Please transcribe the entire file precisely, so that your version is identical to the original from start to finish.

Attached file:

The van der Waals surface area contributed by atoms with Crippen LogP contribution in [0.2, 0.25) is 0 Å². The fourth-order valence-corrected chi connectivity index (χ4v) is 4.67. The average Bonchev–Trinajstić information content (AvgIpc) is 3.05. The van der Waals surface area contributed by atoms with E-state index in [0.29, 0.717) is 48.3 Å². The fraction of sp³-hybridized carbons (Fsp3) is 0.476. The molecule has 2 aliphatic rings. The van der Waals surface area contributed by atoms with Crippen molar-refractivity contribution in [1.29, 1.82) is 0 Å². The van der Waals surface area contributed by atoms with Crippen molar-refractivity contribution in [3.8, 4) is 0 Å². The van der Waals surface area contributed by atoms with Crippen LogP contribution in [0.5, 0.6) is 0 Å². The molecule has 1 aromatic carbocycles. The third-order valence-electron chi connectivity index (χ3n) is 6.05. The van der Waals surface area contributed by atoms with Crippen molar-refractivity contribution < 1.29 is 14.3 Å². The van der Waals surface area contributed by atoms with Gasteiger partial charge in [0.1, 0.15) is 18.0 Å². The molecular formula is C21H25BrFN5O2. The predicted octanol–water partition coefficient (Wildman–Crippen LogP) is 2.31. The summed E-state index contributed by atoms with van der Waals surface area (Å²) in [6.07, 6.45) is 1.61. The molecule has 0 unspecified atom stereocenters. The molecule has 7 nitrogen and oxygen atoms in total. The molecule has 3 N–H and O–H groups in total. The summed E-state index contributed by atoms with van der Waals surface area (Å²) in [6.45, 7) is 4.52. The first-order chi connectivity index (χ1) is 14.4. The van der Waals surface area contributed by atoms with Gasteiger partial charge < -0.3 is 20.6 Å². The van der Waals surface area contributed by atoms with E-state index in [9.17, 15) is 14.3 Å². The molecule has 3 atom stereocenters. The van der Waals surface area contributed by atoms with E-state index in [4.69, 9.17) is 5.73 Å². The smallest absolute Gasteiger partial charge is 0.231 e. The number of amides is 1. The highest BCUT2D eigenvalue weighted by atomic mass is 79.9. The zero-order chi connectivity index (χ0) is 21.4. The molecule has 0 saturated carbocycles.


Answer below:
The van der Waals surface area contributed by atoms with Crippen LogP contribution in [0.2, 0.25) is 0 Å². The fourth-order valence-corrected chi connectivity index (χ4v) is 4.67. The average Bonchev–Trinajstić information content (AvgIpc) is 3.05. The van der Waals surface area contributed by atoms with E-state index in [0.29, 0.717) is 48.3 Å². The fraction of sp³-hybridized carbons (Fsp3) is 0.476. The molecule has 2 aliphatic rings. The van der Waals surface area contributed by atoms with Crippen molar-refractivity contribution in [1.29, 1.82) is 0 Å². The van der Waals surface area contributed by atoms with Crippen molar-refractivity contribution in [3.8, 4) is 0 Å². The van der Waals surface area contributed by atoms with Crippen LogP contribution in [0.5, 0.6) is 0 Å². The molecule has 1 aromatic carbocycles. The third-order valence-electron chi connectivity index (χ3n) is 6.05. The van der Waals surface area contributed by atoms with Crippen molar-refractivity contribution < 1.29 is 14.3 Å². The van der Waals surface area contributed by atoms with Gasteiger partial charge in [0.1, 0.15) is 18.0 Å². The molecular formula is C21H25BrFN5O2. The predicted octanol–water partition coefficient (Wildman–Crippen LogP) is 2.31. The summed E-state index contributed by atoms with van der Waals surface area (Å²) in [6.07, 6.45) is 1.61. The molecule has 0 unspecified atom stereocenters. The molecule has 7 nitrogen and oxygen atoms in total. The molecule has 3 N–H and O–H groups in total. The summed E-state index contributed by atoms with van der Waals surface area (Å²) in [6.45, 7) is 4.52. The first-order chi connectivity index (χ1) is 14.4. The van der Waals surface area contributed by atoms with Gasteiger partial charge < -0.3 is 20.6 Å². The van der Waals surface area contributed by atoms with E-state index in [9.17, 15) is 14.3 Å². The molecule has 3 atom stereocenters. The van der Waals surface area contributed by atoms with E-state index in [4.69, 9.17) is 5.73 Å². The smallest absolute Gasteiger partial charge is 0.231 e. The number of amides is 1. The highest BCUT2D eigenvalue weighted by atomic mass is 79.9. The zero-order chi connectivity index (χ0) is 21.4. The molecule has 0 saturated carbocycles.